Review by Seth Rogovoy
(POUGHKEEPSIE, N.Y.) – Two great English R&B-fueled rock bands reunited on Sunday night with original members after years – decades in one case — of layoffs. Over in London, original bassist Bill Wyman and long-ago guitarist Mick Taylor helped the Rolling Stones celebrate their 50th anniversary, and by all accounts they sounded pretty good. But here in upstate New York, English expatriate Graham Parker, who now lives in the Woodstock area, took the stage at the Bardavon Opera House on the second night of a reunion tour with his original band, the Rumour, following a 30-year hiatus. And they sounded fucking incredible.
It may well be that the Rumour, as it turns out, is the greatest rock band in the world. There’ve been mutterings to that effect for years, but had you never seen them with Parker (as was the case with me), you’d have to believe this on faith.
Well, I’m here to tell you that these guys were in many ways the equal of, and in some ways, the better than, the Rolling Stones. First of all, they boast simply the greatest bass guitarist in rock. No one has ever driven a band with such power and intensity as Andrew Bodnar does with GP and the Rumour. If you want to know what he sounds like and how musical he is, just think of that opening bass line to Elvis Costello’s “Watching the Detectives,” probably one of the most famous bass riffs in rock history. Costello borrowed Bodnar to play that part. Bodnar is the group’s secret weapon; bizarrely, he is the only member of the group – all stellar musicians – who doesn’t have his own entry on Wikipedia.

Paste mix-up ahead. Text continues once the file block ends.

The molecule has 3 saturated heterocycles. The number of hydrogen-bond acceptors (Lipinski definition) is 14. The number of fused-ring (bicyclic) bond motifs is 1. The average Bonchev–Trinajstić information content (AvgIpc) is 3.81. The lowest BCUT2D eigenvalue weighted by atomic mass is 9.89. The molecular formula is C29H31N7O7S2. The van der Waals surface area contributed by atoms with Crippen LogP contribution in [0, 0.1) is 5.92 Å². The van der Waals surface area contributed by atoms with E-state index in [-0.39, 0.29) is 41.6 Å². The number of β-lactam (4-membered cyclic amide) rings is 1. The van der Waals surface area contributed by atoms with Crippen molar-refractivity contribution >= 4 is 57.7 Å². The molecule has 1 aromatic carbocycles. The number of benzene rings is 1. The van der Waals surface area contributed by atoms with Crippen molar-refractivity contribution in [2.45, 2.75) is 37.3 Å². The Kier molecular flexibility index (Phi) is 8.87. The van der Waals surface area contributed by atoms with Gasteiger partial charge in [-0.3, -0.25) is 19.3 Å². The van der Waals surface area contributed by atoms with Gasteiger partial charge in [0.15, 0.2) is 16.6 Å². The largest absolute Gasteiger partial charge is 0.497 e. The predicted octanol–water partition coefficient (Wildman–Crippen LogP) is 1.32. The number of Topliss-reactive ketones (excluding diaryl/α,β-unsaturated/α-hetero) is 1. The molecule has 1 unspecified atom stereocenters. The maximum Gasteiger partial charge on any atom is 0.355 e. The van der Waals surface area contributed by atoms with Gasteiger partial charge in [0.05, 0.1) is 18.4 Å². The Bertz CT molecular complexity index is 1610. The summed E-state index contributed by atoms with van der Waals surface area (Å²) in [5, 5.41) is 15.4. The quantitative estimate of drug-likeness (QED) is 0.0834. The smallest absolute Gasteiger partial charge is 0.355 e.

As a unit, the Rumour has been compared to the Band as often as the Rolling Stones, but on Sunday night at least, they tilted way towards Stones-style, R&B-derived rock ‘n’ roll. And Graham Parker, something of an unlikely rock star, given his size (guitarist Martin Belmont seemingly towered a whole foot over him) and his nervous, between-song repartee (does he really think we don’t know the names of the songs and what albums they were from, and even if that were the case, does he really need to introduce each song that way, thereby breaking the spell between songs?), once he loosened up proved to have his own moves that favorably compare to Mick Jagger’s chicken-dancing.
But more than all this, of course, Parker is about his voice and his songs. While on record in recent years, even including on the brand new reunion album recorded with the Rumour, Three Chords Good, Parker has begun to sound mellower than in his heyday of the late-1970s well into the ‘80s, in concert Parker sounded like vintage Parker – no one does angry scorn like him (not even Elvis Costello any more). And in song, he is the equal of Costello for his verbal dexterity and felicity, and maybe even the better than the Stones in terms of musical breadth and depth, mining the greater white soul sound to include the influence of classic R&B, Motown, ‘70s soul, and reggae, and to render it all uniquely Graham Parker-style.